Scottish Electricians

Safe start for young Scottish electricians

The next generation of young Scottish electricians

Following on from the 400 who benefitted last year, almost five hundred young trainees are being supplied this year with free lockout kits worth £30 by Electrical Safety First and SECTT. Scottish ElectriciansThese kits could potentially save their lives when correctly used as part of the safe isolation procedure. “We believe it’s vital that safe working practices and procedures are undertaken right across the industry”, explains Phil Buckle, Director General of Electrical Safety First.

“To be properly effective, the safe isolation procedure needs to be established right from the beginning of an electrician’s career. These lockout kits don’t just provide trainees with essentialsafety equipment that we hope will help make safe isolation an ingrained habit – they could also make the difference between life and death. “The kits will be provided to students from the Shetland Isles to the Borders who are studying at 20 Approved Centres across Scotland”, adds Anne Galbraith, Chief Executive of SECTT. “Our continuing partnership with Electrical Safety First means we’ve been able to share the cost of these indispensable safety devices and help safeguard the next generation of Scottish electricians.”

The Scottish Electrical Charitable Trust (SECTT) is a registered charity whose sole remit is the management of the Scottish Joint Industry Board for the Electrical Contracting Industry Training Schemes. The SECTT website (www.sectt.org) provides essential information about careers in the electrical industry and useful

Best light bulb?

Best light bulb?

Changes to how lamp ratings are described:

For as long as most will remember, the ‘brightness’ of a light bulb (or lamp as we prefer to call it) has been measured in terms of how much power it uses (in watts), rather than by how much light it produces (in lumens). But, as a result of EU legislation, this approach has been slowly changing, affecting the information manufacturers display on the packaging of their lamps.Best light bulb

Historically, we selected the traditional household incandescent ‘filament’ lamp on the basis of how much power it used. For example, regardless of who made the lamp, most knew that one with a 100 W rating was the brightest for normal domestic situations indoors and, for something less intense such as mood lighting, a lower rating of 40 W or even 25 W was preferred.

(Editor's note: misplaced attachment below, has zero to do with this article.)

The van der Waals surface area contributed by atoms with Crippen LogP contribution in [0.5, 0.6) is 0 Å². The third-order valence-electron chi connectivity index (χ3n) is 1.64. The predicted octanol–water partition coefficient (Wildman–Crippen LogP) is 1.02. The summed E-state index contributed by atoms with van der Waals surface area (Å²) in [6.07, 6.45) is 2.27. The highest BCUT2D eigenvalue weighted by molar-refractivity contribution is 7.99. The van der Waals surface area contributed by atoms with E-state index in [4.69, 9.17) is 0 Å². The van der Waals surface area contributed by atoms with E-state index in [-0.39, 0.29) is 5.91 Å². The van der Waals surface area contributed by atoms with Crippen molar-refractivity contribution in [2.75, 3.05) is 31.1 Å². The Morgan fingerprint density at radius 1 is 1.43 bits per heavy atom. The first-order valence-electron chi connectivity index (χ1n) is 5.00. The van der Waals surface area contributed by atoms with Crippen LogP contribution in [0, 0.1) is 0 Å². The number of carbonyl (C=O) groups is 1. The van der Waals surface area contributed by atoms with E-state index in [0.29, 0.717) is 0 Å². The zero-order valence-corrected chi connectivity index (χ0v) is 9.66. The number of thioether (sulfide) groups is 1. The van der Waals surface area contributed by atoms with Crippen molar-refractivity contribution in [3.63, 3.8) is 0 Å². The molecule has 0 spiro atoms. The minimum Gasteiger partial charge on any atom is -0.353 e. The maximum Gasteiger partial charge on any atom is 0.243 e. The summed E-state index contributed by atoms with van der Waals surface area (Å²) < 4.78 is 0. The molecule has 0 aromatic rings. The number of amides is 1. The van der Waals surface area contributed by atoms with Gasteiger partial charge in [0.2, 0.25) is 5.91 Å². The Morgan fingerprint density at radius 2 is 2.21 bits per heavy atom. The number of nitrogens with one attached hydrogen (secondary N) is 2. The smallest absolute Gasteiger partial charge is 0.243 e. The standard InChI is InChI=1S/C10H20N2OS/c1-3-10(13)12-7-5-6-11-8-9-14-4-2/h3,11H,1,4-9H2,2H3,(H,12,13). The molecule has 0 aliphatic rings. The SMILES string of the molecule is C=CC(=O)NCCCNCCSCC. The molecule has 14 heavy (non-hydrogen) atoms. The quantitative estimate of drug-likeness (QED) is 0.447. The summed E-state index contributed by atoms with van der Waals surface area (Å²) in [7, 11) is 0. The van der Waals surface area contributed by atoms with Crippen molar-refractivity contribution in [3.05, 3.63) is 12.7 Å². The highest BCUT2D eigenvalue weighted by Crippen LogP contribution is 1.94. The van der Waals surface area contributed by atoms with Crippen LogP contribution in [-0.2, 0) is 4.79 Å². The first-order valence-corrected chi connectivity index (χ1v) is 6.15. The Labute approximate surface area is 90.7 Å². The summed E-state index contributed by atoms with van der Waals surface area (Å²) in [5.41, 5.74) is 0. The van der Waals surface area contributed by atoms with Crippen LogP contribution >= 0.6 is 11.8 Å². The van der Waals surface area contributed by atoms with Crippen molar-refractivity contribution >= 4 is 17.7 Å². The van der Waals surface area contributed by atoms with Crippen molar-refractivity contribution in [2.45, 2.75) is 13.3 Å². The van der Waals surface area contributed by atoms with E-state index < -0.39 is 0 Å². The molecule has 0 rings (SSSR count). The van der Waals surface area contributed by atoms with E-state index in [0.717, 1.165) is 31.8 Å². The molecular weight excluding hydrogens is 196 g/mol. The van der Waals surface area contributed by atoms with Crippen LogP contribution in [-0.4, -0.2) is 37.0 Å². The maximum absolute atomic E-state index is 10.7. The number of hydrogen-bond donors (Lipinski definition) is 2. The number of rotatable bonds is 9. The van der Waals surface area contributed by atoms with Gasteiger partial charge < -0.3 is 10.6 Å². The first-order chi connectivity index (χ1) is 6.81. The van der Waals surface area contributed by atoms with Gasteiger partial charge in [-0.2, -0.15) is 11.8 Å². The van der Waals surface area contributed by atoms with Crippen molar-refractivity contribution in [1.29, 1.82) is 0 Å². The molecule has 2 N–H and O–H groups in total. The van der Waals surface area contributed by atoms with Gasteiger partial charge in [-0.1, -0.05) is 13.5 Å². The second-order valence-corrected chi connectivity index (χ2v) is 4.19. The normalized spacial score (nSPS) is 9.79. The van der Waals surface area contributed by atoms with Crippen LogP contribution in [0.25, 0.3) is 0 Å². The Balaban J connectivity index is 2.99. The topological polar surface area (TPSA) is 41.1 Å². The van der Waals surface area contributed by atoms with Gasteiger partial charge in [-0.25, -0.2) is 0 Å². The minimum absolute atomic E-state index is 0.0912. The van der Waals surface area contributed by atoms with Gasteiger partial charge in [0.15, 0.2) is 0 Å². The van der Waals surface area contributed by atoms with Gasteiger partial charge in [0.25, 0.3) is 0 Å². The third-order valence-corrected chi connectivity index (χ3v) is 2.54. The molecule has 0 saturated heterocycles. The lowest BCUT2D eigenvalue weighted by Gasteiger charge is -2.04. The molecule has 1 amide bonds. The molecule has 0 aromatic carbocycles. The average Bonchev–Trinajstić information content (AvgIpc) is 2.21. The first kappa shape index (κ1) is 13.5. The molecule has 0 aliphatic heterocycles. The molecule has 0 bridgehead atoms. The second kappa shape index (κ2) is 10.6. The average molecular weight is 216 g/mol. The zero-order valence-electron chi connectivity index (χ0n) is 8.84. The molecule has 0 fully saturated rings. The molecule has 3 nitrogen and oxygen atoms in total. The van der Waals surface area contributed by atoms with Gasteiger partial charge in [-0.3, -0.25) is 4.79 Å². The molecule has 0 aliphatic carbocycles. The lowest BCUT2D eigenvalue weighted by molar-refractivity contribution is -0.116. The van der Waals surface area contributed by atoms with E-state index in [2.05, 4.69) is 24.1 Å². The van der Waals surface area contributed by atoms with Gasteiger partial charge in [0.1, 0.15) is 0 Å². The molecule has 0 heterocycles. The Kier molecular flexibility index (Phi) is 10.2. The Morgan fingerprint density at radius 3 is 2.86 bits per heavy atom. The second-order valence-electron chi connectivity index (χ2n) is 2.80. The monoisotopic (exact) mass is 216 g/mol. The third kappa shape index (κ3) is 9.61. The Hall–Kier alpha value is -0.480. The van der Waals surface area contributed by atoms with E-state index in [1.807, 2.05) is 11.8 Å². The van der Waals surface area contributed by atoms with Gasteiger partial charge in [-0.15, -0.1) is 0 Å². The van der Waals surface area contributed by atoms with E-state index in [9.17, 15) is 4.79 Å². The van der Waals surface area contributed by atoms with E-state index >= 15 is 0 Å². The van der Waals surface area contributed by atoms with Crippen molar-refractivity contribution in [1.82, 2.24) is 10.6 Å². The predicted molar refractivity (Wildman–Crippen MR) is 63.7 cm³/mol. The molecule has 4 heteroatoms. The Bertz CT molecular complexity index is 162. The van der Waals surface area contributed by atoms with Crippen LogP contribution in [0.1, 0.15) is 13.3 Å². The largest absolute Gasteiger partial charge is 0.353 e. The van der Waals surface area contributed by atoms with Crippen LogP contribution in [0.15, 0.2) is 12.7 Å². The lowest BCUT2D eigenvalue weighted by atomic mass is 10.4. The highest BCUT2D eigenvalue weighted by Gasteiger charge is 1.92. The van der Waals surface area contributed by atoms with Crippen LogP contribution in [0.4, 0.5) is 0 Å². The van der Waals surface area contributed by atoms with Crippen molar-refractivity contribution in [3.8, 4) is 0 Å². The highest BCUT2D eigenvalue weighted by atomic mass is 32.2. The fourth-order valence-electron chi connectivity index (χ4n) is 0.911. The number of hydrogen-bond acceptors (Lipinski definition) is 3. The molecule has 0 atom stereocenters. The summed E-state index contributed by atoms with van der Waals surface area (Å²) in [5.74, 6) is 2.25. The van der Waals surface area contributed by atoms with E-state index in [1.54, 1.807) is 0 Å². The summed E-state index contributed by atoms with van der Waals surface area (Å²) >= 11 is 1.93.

However, the energy needed to power the newer types of energy efficient lamp, such as compact fluorescent lamps (CFLs), light emitting diodes (LEDs) and halogen lamps, no longer indicates the amount of light they produce. For instance, the light output of an 8 W LED is comparable to that of a 9 W CFL, but they both produce more light (lumens) than a 28 W halogen lamp. So, to be certain that a new or replacement lamp will provide the expected level of illumination, it is now necessary to select it on the basis of its lumen output, not its rated power in watts.

The greater the lumen output, the ‘brighter’ the lamp. Of course to find the best light bulb, other lamp characteristics such rated voltage, size, base and colour temperature will still need to be taken into account. Some manufacturers have been displaying the lumen output on their products for some time now. They have used a number of ways to indicate the equivalent value in watts.

For example, phrases such as ‘replaces 60 W bulb’ and ‘this 13 W energy saving lamp is equivalent to a 60W lamp’ are common, but this practice is expected to be phased out as consumers become more familiar with the lumen rating concept. The Lighting Industry Association has produced a free chart to aid the selection of energy saving lamps in relation to the former ‘watts’ rating method.